stop right now, thank you very much

5th St Davis

I drew this one Saturday afternoon early March, one of those times I just needed to go out and draw something, stopped on Fifth Street because it’s usually pretty sketchagenic. I like the way shadows hit shapes. I’m also constantly amused by the ‘cross traffic does not stop’ signs, because I’m a dad and it’s a typical dad joke remark. “Annoyed traffic speeds up” and “furious traffic runs red lights” and so on. “Polite traffic says, no after you, please, after you.” Stop signs are fun. They literally say “stop” which is not really open to interpretation, though people sometimes read “unless you just slow down and roll through”, or in the case of half the cyclists in Davis, “unless it’s you because you’re special.” The other half of the cyclists do stop at stop signs and red lights; I’m one of them. The thing here though is that cars just assume you won’t, which I suppose is fair enough, college town with a lot of new cyclists, but it’s when I do stop at the stop sign, after the car has stopped, and I wait for them to go, and they don’t, they just sit there at the stop sign waiting for me, even though they got there first. I’ve already stopped and they decide not to go and wave me through, by the time I realize what they are doing, another car on the other side starts going and it’s all very, huff huff , grumble grumble, at least in my British head. I don’t like the roads. Sometimes at red light crossings on t-junctions, if I’m about to cross the road (by foot or by wheel), it’s green man (well, ‘white’ man) or cycle crossing light, you go out and suddenly a car or a bike has jumped the red light and is hurtling right at you. I suppose they figure, well I may as well go since I’m not turning, what’s the difference. As I say, it’s been as many cars doing this as cyclists on the junction near my house. There aren’t as many cameras here as in London, where if you stray into the bus lane for a couple of seconds you get a huge fine in the mail days later. One thing about Davis though, we are considered the cycling capital of the US (the US Bicycling Hall of Fame is right here on the corner of B and 3rd, so we must be) and this was the first town in America to get bike lanes, and our bike lane system is extensive and well maintained and signposted. In general cyclists and vehicles get along and share the road. It’s a cause of great smugness from me and other Davis people who agree (not the ones who don’t). That said, the start of the academic year is always a bit of a free-for-all – campus between classes is like the Tour de France on steroids (ie, it’s like the Tour de France) when you really just avoid all roads and roundabouts lest you want to be mangled in a pile of metal, oily chains, textbooks and limbs. Downtown though in October, it’s like an episode of “Cops” on steroids (ie, it’s like…). Well, that’s an exaggeration, but the local police do conduct little stings where they’ll have an officer waiting at certain busy cross-junctions to flag down and cite (or at least educate) cyclists who go right through the Stop signs. It can be pretty dangerous so it’s good to nip it in the bud, and word gets around. I remember when the campus police force would also stop cyclists who cycled at night without a light, and rather than cite them they would hand out bike lights. Education is always good. Things always calm down a bit more in the cycle lanes by the time November comes around.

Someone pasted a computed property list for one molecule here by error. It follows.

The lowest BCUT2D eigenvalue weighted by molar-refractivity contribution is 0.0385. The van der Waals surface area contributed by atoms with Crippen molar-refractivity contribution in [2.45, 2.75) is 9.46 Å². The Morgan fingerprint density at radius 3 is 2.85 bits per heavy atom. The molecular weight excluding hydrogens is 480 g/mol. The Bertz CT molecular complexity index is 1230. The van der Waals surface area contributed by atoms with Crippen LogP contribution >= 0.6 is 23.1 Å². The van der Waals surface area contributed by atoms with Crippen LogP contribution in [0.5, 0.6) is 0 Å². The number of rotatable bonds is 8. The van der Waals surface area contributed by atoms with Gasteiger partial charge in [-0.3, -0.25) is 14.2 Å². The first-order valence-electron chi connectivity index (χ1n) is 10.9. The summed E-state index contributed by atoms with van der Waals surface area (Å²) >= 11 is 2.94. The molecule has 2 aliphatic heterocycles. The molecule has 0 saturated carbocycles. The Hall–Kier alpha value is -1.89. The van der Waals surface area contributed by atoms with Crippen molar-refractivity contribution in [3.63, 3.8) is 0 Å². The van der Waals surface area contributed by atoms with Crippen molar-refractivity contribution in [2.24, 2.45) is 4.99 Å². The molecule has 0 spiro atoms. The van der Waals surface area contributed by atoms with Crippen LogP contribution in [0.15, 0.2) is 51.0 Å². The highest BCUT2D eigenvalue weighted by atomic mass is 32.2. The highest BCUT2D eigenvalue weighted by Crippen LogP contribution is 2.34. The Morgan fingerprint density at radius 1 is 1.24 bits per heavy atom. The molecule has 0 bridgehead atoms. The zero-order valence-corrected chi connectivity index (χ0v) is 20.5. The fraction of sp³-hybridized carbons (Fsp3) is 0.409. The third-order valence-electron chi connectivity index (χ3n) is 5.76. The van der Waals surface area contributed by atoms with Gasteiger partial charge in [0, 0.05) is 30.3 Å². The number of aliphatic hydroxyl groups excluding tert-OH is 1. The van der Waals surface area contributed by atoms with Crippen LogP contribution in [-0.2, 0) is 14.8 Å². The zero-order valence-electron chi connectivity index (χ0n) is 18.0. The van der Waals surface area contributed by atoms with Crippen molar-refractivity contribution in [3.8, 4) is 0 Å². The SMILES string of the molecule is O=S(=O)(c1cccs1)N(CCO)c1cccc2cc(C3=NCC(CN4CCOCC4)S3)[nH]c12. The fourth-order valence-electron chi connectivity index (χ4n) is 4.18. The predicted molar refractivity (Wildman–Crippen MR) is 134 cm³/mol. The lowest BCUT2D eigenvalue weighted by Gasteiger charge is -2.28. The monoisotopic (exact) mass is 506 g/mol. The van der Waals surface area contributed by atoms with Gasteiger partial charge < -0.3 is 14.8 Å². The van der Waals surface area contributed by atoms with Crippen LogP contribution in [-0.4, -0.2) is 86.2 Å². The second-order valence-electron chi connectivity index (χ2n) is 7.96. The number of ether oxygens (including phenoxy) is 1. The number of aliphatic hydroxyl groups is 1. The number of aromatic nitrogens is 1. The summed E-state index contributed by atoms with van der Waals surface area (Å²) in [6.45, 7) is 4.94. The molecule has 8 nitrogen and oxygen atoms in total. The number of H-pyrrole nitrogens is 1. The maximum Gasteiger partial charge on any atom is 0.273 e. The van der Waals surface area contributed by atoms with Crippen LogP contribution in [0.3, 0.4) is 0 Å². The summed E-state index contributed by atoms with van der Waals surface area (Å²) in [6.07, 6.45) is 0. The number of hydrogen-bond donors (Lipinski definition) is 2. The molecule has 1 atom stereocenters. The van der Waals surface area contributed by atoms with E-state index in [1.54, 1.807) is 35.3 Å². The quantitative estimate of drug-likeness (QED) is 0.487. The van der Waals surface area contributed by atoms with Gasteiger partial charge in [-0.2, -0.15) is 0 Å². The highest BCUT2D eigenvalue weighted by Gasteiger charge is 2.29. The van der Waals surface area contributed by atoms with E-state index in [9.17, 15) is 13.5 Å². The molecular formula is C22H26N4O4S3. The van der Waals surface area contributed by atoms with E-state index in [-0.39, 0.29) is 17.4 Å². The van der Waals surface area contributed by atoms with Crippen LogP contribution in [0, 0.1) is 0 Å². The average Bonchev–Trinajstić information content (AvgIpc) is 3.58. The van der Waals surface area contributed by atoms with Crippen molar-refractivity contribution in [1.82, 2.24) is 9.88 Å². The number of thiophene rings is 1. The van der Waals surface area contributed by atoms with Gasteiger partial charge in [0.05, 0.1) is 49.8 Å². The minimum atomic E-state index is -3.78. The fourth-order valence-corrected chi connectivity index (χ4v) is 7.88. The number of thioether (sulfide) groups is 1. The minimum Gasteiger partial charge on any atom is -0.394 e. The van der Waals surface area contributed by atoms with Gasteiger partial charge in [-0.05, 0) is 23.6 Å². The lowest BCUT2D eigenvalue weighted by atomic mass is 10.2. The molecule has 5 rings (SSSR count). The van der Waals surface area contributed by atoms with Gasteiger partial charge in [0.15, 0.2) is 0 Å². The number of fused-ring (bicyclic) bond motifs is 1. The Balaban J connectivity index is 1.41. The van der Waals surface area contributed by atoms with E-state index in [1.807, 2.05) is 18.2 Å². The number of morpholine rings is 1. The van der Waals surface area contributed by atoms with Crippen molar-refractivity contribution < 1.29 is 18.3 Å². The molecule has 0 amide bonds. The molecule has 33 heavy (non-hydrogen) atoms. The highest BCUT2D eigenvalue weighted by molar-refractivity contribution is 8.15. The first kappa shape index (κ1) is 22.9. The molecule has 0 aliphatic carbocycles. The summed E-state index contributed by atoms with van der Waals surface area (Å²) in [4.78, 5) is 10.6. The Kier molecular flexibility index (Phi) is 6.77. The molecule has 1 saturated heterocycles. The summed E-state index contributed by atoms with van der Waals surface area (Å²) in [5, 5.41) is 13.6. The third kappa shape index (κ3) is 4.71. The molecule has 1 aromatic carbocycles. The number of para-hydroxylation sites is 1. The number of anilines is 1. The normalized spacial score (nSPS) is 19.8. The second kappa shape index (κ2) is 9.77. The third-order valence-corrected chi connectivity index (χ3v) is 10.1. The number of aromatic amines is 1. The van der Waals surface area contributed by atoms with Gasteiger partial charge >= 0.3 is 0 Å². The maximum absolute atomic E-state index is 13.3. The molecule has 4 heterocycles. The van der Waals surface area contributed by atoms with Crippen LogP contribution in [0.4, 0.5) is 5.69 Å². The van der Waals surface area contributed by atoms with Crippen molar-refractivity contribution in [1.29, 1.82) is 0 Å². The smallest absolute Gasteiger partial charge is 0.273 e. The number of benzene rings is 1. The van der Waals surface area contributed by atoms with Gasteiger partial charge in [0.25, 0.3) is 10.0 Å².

This building on Fifth, I think I’ve sketched before but this is the one involved in the tragic shooting of a young police officer Natalie Corona in 2019 a block away, I think this was where the murderer came from, and went back to, and was eventually found by the police before taking his own life. It was a terrible event, and I always think of that now when I’m down this part of the street.

I needed a milkshake after sketching this. I had a delicious chocolate milkshake from Baskin Robbins downtown, and trundled home. I don’t get those milkshakes much any more so it was a treat.